25 or 6 to 4

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"25 or 6 to 4"
25 or 6 to 4.jpg
Single by Chicago
from the album Chicago
B-side "Where Do We Go from Here"
Released June 1970
Format 7"
Recorded August 1969
Genre Hard rock, jazz rock
Length 4:50 (Album version)
2:53 (Single version)
Label Columbia
Writer(s) Robert Lamm
Producer(s) James William Guercio
Chicago singles chronology
"Make Me Smile/Colour My World"
(1970)
"25 or 6 to 4"
(1970)
"Does Anybody Really Know What Time It Is?"
(1970)

"Along Comes a Woman"
(1985)

"25 or 6 to 4/One More Day"
(1986)

"Will You Still Love Me?"
(1986)
Music sample

"25 or 6 to 4" is a song written by the American musician Robert Lamm, one of the founding members of the rock/jazz fusion band Chicago. It was recorded in 1969 for their second album, Chicago, with Peter Cetera on lead vocals.[1] The album was released in January 1970 and the song was edited and released as a single in June of that same year, climbing to number four on the U.S. Billboard Hot 100 chart[2][3] and number seven on the UK Singles Chart.[4] It was the band's first song to reach the top five in the U.S.[2] This recording features an electric guitar solo using a wah-wah pedal by Chicago guitarist Terry Kath, and a lead vocal line in Aeolian mode.[5] It has been included in numerous Chicago compilation albums.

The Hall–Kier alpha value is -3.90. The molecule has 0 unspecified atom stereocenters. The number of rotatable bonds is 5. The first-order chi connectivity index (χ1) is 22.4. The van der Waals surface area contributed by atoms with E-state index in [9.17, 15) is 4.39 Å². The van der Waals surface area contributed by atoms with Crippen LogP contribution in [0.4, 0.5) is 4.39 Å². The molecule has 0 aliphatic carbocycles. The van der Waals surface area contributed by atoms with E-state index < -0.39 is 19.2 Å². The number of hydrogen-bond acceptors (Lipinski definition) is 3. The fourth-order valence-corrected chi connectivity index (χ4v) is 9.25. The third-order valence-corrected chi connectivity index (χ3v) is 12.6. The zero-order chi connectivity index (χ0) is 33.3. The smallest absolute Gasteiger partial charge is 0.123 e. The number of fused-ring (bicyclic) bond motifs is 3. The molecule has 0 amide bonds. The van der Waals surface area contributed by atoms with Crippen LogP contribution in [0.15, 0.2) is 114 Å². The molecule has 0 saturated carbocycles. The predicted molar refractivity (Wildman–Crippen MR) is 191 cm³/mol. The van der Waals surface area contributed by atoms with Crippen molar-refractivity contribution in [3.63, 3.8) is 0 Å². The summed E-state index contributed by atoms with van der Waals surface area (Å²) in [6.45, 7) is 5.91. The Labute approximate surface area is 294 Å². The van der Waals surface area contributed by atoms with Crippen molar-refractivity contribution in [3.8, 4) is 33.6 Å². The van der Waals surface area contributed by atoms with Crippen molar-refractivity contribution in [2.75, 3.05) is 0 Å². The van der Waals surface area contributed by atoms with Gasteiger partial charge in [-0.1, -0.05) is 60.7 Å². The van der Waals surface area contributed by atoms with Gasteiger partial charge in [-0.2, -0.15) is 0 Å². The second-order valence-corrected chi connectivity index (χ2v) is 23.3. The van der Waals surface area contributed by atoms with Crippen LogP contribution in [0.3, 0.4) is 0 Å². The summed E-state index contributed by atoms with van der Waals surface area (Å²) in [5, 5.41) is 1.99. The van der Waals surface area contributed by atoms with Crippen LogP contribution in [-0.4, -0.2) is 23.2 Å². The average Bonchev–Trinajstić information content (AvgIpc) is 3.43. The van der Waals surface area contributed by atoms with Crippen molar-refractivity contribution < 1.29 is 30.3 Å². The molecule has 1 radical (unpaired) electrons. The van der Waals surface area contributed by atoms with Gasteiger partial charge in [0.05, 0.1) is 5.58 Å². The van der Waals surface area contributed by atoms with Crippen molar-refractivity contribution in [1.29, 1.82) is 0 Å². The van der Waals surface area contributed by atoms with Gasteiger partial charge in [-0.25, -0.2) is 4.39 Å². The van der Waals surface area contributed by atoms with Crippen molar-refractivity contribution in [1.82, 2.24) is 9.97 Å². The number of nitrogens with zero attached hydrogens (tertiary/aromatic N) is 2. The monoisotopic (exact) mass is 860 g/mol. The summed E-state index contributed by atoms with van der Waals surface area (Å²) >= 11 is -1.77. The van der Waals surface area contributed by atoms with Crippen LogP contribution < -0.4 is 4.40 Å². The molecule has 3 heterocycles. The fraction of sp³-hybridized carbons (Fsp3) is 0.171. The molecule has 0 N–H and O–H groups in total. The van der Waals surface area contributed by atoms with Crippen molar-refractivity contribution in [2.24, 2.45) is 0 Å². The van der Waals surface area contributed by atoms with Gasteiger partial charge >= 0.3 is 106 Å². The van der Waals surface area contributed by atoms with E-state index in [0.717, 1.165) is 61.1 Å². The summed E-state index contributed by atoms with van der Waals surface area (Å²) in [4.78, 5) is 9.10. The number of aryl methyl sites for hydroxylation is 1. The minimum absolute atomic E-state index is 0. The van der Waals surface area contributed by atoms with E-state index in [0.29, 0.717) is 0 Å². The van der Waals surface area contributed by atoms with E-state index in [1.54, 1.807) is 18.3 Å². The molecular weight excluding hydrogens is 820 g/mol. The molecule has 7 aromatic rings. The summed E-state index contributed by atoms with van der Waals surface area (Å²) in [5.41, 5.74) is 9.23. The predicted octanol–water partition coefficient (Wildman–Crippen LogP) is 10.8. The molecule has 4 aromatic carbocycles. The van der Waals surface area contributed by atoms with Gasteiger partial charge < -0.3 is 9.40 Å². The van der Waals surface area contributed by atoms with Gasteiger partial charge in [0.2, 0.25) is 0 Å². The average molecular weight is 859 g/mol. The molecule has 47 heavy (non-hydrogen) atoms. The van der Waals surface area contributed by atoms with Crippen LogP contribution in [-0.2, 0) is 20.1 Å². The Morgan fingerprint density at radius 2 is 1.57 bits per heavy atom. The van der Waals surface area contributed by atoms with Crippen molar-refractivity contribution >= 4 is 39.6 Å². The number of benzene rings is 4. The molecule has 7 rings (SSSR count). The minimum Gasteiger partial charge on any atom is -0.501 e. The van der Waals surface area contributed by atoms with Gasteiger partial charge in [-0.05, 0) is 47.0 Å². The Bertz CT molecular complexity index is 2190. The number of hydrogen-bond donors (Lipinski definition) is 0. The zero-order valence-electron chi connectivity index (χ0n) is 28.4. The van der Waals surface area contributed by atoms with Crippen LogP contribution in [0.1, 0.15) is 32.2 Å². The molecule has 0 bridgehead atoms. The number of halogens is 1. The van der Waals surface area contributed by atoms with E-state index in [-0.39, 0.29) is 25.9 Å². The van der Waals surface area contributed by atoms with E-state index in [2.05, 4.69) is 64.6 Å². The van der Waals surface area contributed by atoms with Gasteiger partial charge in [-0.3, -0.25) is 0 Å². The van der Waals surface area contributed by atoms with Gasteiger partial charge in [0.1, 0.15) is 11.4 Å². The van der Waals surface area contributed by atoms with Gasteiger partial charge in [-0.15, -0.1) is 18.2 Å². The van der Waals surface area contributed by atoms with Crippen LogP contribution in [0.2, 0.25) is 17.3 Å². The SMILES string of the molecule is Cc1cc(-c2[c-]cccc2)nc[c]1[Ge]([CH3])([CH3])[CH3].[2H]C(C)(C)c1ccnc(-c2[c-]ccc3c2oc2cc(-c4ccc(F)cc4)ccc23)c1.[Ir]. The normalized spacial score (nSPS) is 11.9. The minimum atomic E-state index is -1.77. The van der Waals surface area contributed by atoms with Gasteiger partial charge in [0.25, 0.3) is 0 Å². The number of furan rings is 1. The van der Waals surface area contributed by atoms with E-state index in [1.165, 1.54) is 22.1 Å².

An updated version of "25 or 6 to 4" was recorded for the 1986 album Chicago 18 with James Pankow listed as co-writer.[6] With the new band member Jason Scheff on lead vocals, the single reached number 48 on the U.S. chart.[7] This version was also used as the B-side for the band's next single in 1986, "Will You Still Love Me?".[8]